Aerospace

Zipline Introduces Fast Drones for On-Demand Emergency Delivery

03 April 2018

The new drones will fly about 100 miles round trip carrying 3.85 pounds of cargo. Source: ZiplineThe new drones will fly about 100 miles round trip carrying 3.85 pounds of cargo. Source: ZiplineDrone manufacturer Zipline was last seen last year in Tanzania, where it was developing drone delivery service for emergency on-demand access to critical and life-saving medicines.

Now, the company is building on its initial plans by unveiling what it claims to be the fastest commercial delivery drone on Earth.

The Silicon Valley-based company currently operates a national-scale drone delivery system making thousands of deliveries per year. The new aircraft will be autonomous and can fly farther, faster and with larger cargo than previous drone generations. Zipline says the new drones can fly even at high altitude, heavy wind or rain.

Zipline has completely redesigned its logistic system to improve the autonomous flight, launch and landing capabilities. These help to decrease the time between receipt of an order and launch of a fulfillment flight from 10 minutes to one minute. This will help the company increase the number of daily delivery flights from a distribution center from 50 to 500 and expanding the radius of each distribution center to server populations up to 10 million people.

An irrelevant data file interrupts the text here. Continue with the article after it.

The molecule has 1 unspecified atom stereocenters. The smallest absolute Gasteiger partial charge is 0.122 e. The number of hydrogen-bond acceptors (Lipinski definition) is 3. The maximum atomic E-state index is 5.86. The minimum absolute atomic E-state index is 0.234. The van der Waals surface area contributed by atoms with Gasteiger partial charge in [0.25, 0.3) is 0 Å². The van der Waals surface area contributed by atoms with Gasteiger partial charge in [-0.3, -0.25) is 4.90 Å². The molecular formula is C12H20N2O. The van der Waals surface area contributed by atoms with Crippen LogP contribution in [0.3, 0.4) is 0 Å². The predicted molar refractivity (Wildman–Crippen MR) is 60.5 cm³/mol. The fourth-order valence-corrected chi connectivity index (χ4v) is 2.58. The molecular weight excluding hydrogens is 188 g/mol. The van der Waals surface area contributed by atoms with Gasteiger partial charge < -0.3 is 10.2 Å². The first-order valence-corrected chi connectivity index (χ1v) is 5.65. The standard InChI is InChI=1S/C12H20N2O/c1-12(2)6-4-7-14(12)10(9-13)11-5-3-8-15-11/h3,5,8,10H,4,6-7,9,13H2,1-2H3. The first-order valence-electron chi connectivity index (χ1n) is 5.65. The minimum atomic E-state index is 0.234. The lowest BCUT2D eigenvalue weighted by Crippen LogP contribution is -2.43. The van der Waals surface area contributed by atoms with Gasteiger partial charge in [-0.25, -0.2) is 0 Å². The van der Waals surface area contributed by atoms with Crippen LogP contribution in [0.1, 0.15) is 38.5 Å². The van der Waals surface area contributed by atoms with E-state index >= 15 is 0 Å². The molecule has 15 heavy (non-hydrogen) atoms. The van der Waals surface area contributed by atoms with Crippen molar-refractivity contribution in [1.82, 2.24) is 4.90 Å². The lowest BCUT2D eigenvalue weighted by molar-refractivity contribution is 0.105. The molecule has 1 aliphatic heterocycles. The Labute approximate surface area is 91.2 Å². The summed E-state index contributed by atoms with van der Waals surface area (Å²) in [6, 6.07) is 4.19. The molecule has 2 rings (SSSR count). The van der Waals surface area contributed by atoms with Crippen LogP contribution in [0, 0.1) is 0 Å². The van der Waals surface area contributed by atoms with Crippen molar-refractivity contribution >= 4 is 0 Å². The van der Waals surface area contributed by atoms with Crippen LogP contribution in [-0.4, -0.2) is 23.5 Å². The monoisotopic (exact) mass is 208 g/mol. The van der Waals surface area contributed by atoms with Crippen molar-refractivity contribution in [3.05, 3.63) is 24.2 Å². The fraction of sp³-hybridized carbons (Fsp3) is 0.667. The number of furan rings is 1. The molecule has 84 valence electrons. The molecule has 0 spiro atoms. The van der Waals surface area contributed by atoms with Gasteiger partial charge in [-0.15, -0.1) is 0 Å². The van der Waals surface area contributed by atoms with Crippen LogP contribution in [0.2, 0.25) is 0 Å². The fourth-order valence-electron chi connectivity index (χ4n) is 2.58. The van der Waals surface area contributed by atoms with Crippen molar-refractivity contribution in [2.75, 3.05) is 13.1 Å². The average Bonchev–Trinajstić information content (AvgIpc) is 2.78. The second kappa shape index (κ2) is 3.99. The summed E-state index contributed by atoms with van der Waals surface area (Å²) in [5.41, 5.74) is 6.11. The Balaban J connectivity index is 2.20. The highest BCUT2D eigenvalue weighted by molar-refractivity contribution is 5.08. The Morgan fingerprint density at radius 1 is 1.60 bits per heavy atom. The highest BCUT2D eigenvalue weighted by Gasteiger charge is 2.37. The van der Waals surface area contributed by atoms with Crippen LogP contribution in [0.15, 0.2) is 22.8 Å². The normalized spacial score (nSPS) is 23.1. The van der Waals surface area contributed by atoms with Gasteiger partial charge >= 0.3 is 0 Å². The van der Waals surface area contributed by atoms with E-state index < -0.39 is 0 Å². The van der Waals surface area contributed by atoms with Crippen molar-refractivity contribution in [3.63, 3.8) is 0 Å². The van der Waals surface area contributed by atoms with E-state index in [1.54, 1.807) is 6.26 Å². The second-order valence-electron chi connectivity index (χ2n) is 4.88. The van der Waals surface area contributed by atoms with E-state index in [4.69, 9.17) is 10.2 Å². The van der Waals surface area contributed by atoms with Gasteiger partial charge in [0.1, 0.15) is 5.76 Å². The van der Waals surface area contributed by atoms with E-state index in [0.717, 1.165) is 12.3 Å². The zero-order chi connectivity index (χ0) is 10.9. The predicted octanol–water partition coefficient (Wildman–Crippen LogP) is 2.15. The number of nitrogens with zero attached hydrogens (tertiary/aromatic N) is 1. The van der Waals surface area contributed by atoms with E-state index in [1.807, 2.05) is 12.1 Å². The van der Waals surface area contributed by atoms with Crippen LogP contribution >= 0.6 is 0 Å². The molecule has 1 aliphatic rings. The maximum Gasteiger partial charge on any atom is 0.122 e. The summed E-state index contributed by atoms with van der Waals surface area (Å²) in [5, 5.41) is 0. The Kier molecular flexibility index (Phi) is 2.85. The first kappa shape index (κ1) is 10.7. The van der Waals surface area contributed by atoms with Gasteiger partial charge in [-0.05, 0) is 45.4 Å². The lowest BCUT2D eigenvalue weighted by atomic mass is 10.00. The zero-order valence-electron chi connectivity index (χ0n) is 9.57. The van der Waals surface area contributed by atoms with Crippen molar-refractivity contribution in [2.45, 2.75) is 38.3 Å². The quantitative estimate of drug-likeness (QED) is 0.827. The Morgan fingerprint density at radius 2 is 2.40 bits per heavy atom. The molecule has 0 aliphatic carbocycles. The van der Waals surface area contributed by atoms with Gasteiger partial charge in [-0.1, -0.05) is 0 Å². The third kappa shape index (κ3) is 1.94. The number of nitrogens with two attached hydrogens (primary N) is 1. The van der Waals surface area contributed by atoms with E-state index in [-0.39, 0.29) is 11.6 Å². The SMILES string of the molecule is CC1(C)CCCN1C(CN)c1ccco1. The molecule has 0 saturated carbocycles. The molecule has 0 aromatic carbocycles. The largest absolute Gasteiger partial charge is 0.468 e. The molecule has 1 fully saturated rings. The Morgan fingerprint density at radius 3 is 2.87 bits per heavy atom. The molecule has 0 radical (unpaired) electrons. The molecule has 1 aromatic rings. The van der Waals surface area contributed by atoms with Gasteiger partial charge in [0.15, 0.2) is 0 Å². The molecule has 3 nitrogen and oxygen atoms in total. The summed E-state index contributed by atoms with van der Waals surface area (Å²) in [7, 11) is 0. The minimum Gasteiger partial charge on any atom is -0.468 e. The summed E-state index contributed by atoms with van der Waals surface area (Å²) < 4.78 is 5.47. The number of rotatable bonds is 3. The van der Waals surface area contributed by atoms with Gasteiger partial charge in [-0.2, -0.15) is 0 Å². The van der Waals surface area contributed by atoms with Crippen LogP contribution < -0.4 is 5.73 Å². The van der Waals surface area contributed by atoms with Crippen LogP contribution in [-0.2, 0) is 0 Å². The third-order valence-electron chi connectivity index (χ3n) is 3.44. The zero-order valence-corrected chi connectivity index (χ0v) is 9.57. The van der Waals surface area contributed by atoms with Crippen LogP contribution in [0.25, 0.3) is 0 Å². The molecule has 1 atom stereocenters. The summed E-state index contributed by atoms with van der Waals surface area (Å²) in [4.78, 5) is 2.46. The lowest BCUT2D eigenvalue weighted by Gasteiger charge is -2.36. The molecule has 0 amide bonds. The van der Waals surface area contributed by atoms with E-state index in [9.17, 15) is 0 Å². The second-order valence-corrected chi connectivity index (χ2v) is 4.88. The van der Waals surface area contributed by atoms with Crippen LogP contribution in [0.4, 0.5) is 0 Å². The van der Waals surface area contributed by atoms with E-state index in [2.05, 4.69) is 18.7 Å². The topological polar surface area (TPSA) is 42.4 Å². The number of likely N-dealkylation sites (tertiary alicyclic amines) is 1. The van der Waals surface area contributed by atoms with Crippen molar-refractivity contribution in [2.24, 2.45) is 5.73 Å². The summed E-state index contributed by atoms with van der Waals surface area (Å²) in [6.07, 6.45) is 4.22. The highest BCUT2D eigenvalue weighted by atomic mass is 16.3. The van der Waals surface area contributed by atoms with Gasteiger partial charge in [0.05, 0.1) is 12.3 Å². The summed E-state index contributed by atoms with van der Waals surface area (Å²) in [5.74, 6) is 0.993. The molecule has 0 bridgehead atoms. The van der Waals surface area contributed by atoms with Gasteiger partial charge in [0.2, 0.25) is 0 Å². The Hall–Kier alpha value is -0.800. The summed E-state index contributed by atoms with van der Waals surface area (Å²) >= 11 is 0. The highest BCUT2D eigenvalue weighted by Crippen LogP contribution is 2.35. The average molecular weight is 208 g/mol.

The new drones are autonomous fixed-wing style aircraft capable of flying at a top speed of about 80 miles per hour with a cruising speed of about 63 miles per hour, which is 13 mph faster than its previous generation aircraft. The drones will also have a round trip range of about 100 miles carrying up to 3.85 pounds of cargo. Zipline says the new drones can fly four times faster than the average quadcopter and can server an area 200 times as large.

Zipline is working with state governments across the U.S. to launch medical drone delivery as part of the Federal Aviation Administration’s (FAA) UAS Integration Pilot Program (UASIPP) – an opportunity for state, local and tribal governments to partner with the private sector to accelerate safe commercial drone innovation in the country.

Part of this plan is to integrate autonomous, beyond visual line of sight flights over populated areas into the FAA’s National Airspace System. The FAA is expected to formally approve UASIPP projects in the coming weeks and Zipline says it expects to be part of the process and commence operation by the end of 2018.

To contact the author of this article, email PBrown@globalspec.com


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